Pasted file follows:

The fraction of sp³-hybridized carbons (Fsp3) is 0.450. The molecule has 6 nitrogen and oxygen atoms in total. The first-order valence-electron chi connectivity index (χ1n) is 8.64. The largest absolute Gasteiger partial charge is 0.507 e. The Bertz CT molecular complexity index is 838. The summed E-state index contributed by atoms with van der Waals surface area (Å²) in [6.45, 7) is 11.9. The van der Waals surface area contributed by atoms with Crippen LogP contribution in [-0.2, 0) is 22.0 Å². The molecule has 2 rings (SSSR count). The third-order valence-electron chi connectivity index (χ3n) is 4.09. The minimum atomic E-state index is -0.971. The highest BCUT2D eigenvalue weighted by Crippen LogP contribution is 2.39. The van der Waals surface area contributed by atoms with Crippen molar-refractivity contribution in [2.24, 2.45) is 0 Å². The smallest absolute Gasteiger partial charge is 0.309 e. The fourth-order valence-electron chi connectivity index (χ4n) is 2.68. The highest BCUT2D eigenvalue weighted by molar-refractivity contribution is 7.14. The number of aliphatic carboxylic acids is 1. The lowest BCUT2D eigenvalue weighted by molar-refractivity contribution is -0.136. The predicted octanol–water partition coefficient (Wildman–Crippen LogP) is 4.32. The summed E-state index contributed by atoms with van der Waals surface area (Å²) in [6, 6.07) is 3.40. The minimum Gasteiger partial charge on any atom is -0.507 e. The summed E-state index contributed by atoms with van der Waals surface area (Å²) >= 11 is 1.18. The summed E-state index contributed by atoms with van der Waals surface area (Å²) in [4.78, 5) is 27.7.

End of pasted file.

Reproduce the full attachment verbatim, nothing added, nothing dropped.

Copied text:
The fraction of sp³-hybridized carbons (Fsp3) is 0.450. The molecule has 6 nitrogen and oxygen atoms in total. The first-order valence-electron chi connectivity index (χ1n) is 8.64. The largest absolute Gasteiger partial charge is 0.507 e. The Bertz CT molecular complexity index is 838. The summed E-state index contributed by atoms with van der Waals surface area (Å²) in [6.45, 7) is 11.9. The van der Waals surface area contributed by atoms with Crippen LogP contribution in [-0.2, 0) is 22.0 Å². The molecule has 2 rings (SSSR count). The third-order valence-electron chi connectivity index (χ3n) is 4.09. The minimum atomic E-state index is -0.971. The highest BCUT2D eigenvalue weighted by Crippen LogP contribution is 2.39. The van der Waals surface area contributed by atoms with Crippen molar-refractivity contribution in [2.24, 2.45) is 0 Å². The smallest absolute Gasteiger partial charge is 0.309 e. The fourth-order valence-electron chi connectivity index (χ4n) is 2.68. The highest BCUT2D eigenvalue weighted by molar-refractivity contribution is 7.14. The number of aliphatic carboxylic acids is 1. The lowest BCUT2D eigenvalue weighted by molar-refractivity contribution is -0.136. The predicted octanol–water partition coefficient (Wildman–Crippen LogP) is 4.32. The summed E-state index contributed by atoms with van der Waals surface area (Å²) in [6, 6.07) is 3.40. The minimum Gasteiger partial charge on any atom is -0.507 e. The summed E-state index contributed by atoms with van der Waals surface area (Å²) >= 11 is 1.18. The summed E-state index contributed by atoms with van der Waals surface area (Å²) in [4.78, 5) is 27.7.